Ontario Liberals prepare for leadership race at weekend AGM in Hamilton
Ontario liberals are gathering this weekend for another attempt at party renewal after a second consecutive disastrous election result, and one of the main items on the agenda is preparing for a leadership race.
The party’s annual general meeting in Hamilton will be the biggest in 20 years, the Liberals say, with 1,500 expected to attend.
Members will elect a new party executive and vote on various constitutional amendments, including sticking to delegated conventions or moving to some form of direct voting for the leader.
The Liberals had a similar debate in 2019, when an attempt to move to a one-member-one-vote system failed.
At the delegated convention held the following year — where delegates represented groups of members on the ballot — Steven Del Duca was selected as leader, but resigned after the Liberals failed to win enough seats in the 2022 election to gain official party status. have in the legislature. It was the second election in a row with that result.
But the 2019 AGM vote was close, seeing 57 percent support when it needed two-thirds support to pass. This time, proponents hope party members are even more ready for change.
No date yet for Liberal leadership contest
Mitzie Hunter, who led the push in 2019, said a one-member-one-vote system is more democratic and leads to stronger party organization.
“I firmly believe that by giving each party member a direct say in the selection of the next leader, we are aligned with the Liberal Party of Canada and other modern democratic political parties worldwide,” she wrote in a statement.
Three contenders openly exploring bids for the leadership are all on board with a direct voting system: MP Nate Erskine-Smith, MP and former Ontario minister Yasir Naqvi, and current provincial caucus member and former MP Ted Hsu.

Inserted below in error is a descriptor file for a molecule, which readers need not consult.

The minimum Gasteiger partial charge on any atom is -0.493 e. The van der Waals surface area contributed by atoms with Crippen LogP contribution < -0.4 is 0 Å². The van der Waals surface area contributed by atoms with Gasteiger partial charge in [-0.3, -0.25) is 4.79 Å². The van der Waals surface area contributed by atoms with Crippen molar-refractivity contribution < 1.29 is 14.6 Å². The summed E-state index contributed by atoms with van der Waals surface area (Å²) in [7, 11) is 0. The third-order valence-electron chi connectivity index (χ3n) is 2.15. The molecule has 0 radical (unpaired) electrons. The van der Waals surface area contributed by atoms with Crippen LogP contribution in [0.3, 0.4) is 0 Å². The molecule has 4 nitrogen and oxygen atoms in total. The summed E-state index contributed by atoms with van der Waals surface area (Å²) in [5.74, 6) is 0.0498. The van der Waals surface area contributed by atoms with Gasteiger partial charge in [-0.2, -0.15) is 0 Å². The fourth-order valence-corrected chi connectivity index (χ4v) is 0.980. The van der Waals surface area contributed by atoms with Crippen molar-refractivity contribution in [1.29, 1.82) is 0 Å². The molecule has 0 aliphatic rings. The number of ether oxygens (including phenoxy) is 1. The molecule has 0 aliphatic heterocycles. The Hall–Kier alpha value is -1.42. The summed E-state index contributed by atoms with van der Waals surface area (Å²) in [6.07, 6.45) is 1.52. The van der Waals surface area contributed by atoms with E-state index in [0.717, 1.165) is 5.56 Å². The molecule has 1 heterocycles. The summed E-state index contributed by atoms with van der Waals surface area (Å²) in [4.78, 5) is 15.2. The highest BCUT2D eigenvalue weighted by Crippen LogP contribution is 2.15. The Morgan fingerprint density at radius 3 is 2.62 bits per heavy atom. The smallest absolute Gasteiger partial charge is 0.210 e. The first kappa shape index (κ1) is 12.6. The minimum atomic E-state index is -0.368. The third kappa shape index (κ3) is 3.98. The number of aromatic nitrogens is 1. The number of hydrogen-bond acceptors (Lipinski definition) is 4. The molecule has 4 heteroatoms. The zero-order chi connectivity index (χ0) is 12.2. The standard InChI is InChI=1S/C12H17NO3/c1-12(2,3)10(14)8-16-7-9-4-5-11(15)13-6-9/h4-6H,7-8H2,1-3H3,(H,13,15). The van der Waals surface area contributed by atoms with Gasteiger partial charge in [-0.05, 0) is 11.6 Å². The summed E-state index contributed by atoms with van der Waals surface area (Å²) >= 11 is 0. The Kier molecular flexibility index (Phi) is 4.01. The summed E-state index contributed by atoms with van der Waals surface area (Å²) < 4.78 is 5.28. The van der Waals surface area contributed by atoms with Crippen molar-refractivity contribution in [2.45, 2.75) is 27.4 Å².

There’s no date yet for the Liberal leadership contest, but one of the first assignments for the new party executive selected this weekend is to set the rules and timelines for that race.
Delegated conventions are big, dramatic affairs, but they’ve also fallen out of favor with most other political parties, including the federal liberals. They decided to end delegated conventions in 2009 and were the last federal party to do so.
There are often multiple rounds of voting in delegated conventions, with losing candidates making deals to throw their support—and therefore their delegates’ support—behind another candidate, until one person has the majority of support.
Interim leader John Fraser said the leadership process itself is just as important as the outcome given all the rebuilding work the party has to do.
“That process allows us to start working in places and regions where we need to work,” he said recently.
“It allows us to get more members. It allows us to have a free and open debate on issues that matter to Ontario residents and it just helps raise money, honestly.”
Three veteran Liberals recently led a campaign debriefing and their report pointed to factors such as an “unpopular” leader, the outbreak of the COVID-19 pandemic, a lack of overarching vision and insufficient training or support for local campaigns contributing to their “devastating loss in the last provincial election.